Nothing could have possibly prepared him for the contents of the room. The man was in pieces, scattered around it, each piece concealed within a glass case. Each its own individual art piece. The eyes, the brain, frozen and preserved. The decaying ribcage, the decomposing kneecaps. But the collection wasn’t limited to the body parts; in between the left tibia and the metacarpals a manuscript of the novel Fragility can be found; in between the fibulae, the notebooks to cult classic The Question.
He walks to the most popular of the glass cases, the one with the biggest crowd surrounding it: the genitals. To the left of this case is another, containing a copy of Glass’ birth and death certificates. To the right: one of the few interactive pieces in the collection. He approaches it and presses the big red button labelled “PRESS ME”. The action prompts a mechanism that allows the tape recorder concealed within the case to begin playing. It is the man’s infamous last words. His “Rosebud”.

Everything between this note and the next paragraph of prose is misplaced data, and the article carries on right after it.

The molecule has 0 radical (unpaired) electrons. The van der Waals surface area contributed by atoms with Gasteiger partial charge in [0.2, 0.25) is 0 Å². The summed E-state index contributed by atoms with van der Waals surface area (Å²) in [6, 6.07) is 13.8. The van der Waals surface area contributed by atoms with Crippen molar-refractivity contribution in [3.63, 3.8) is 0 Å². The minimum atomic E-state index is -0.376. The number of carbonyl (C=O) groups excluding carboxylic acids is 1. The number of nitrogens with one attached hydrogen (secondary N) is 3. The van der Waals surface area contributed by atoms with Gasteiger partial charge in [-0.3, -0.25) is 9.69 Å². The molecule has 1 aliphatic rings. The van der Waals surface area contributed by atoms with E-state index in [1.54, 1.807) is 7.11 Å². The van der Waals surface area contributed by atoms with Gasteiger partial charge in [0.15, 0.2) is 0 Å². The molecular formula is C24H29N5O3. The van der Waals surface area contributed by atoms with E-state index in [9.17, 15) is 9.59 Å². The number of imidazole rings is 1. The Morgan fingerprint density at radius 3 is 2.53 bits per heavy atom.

Someone talks over the recording, so he presses the button again when it finishes. This time he can make out what Glass says – like everyone there, he already knows what he’s going to hear; like everyone else, he watched the news the day it happened, he read the words that were plastered across social media, that were on lips everywhere for days.
On hearing them this time, in this new environment, with this new context, he bursts into laughter louder and longer than on the day Glass died. And he couldn’t stop for the next thirty minutes as he made his way around the rest of the exhibition. He couldn’t stop on the taxi ride home. He couldn’t stop as he tried to fall asleep that night. He found the whole thing hilarious. How could people take this so seriously? Glass wouldn’t have.
‘Why do you think people don’t like the new novel? I mean, in it you don’t take seem to take yourself very seriously.’
‘Oh, was I in it? I treat myself with the utmost seriousness.’
‘You know what I mean – are you trying to convince people that George Oliver isn’t you? That it hasn’t always been you?’
‘If I wanted to write about myself I would have.’
‘I’ll try a different angle.’
‘Are you trying to convince me that you aren’t deliberately blurring the lines between fiction and reality, complicating the relationship between art and artist?’
‘This is getting awfully wordy.’